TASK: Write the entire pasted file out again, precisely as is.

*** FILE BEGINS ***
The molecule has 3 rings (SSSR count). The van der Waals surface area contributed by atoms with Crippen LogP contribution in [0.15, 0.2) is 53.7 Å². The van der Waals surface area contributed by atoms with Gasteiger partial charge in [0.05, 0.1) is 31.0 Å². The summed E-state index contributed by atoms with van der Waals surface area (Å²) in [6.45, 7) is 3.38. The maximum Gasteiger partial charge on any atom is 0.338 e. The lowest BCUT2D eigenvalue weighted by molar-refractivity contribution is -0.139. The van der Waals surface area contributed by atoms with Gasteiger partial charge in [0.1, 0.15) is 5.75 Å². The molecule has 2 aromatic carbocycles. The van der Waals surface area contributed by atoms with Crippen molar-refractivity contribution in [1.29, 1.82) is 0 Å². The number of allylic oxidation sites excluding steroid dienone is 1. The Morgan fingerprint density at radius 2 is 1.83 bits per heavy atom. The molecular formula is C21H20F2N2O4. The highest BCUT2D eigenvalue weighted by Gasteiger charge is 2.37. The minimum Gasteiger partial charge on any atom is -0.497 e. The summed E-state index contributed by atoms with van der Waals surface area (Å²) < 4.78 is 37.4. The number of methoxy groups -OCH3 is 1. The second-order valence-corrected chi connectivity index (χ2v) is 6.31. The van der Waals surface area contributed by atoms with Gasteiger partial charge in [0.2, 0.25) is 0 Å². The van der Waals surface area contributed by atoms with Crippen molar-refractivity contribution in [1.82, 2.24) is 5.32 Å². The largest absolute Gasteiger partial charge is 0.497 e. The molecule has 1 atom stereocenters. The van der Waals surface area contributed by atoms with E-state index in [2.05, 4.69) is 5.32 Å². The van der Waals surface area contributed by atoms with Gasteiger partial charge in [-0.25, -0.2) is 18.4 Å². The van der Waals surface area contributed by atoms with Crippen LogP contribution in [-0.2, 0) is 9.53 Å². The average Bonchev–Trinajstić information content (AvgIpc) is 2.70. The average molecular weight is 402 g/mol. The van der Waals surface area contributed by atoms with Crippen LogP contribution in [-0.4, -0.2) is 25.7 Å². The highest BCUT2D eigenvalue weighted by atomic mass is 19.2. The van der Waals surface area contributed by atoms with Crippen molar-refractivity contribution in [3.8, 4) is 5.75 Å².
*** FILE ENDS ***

The molecule has 3 rings (SSSR count). The van der Waals surface area contributed by atoms with Crippen LogP contribution in [0.15, 0.2) is 53.7 Å². The van der Waals surface area contributed by atoms with Gasteiger partial charge in [0.05, 0.1) is 31.0 Å². The summed E-state index contributed by atoms with van der Waals surface area (Å²) in [6.45, 7) is 3.38. The maximum Gasteiger partial charge on any atom is 0.338 e. The lowest BCUT2D eigenvalue weighted by molar-refractivity contribution is -0.139. The van der Waals surface area contributed by atoms with Gasteiger partial charge in [0.1, 0.15) is 5.75 Å². The molecule has 2 aromatic carbocycles. The van der Waals surface area contributed by atoms with Crippen molar-refractivity contribution in [1.29, 1.82) is 0 Å². The number of allylic oxidation sites excluding steroid dienone is 1. The Morgan fingerprint density at radius 2 is 1.83 bits per heavy atom. The molecular formula is C21H20F2N2O4. The highest BCUT2D eigenvalue weighted by Gasteiger charge is 2.37. The minimum Gasteiger partial charge on any atom is -0.497 e. The summed E-state index contributed by atoms with van der Waals surface area (Å²) < 4.78 is 37.4. The number of methoxy groups -OCH3 is 1. The second-order valence-corrected chi connectivity index (χ2v) is 6.31. The van der Waals surface area contributed by atoms with Gasteiger partial charge in [0.2, 0.25) is 0 Å². The van der Waals surface area contributed by atoms with Crippen molar-refractivity contribution in [1.82, 2.24) is 5.32 Å². The largest absolute Gasteiger partial charge is 0.497 e. The molecule has 1 atom stereocenters. The van der Waals surface area contributed by atoms with E-state index in [2.05, 4.69) is 5.32 Å². The van der Waals surface area contributed by atoms with Gasteiger partial charge in [-0.25, -0.2) is 18.4 Å². The van der Waals surface area contributed by atoms with Crippen LogP contribution in [-0.2, 0) is 9.53 Å². The average Bonchev–Trinajstić information content (AvgIpc) is 2.70. The average molecular weight is 402 g/mol. The van der Waals surface area contributed by atoms with Crippen LogP contribution in [-0.4, -0.2) is 25.7 Å². The highest BCUT2D eigenvalue weighted by atomic mass is 19.2. The van der Waals surface area contributed by atoms with Crippen molar-refractivity contribution in [3.8, 4) is 5.75 Å².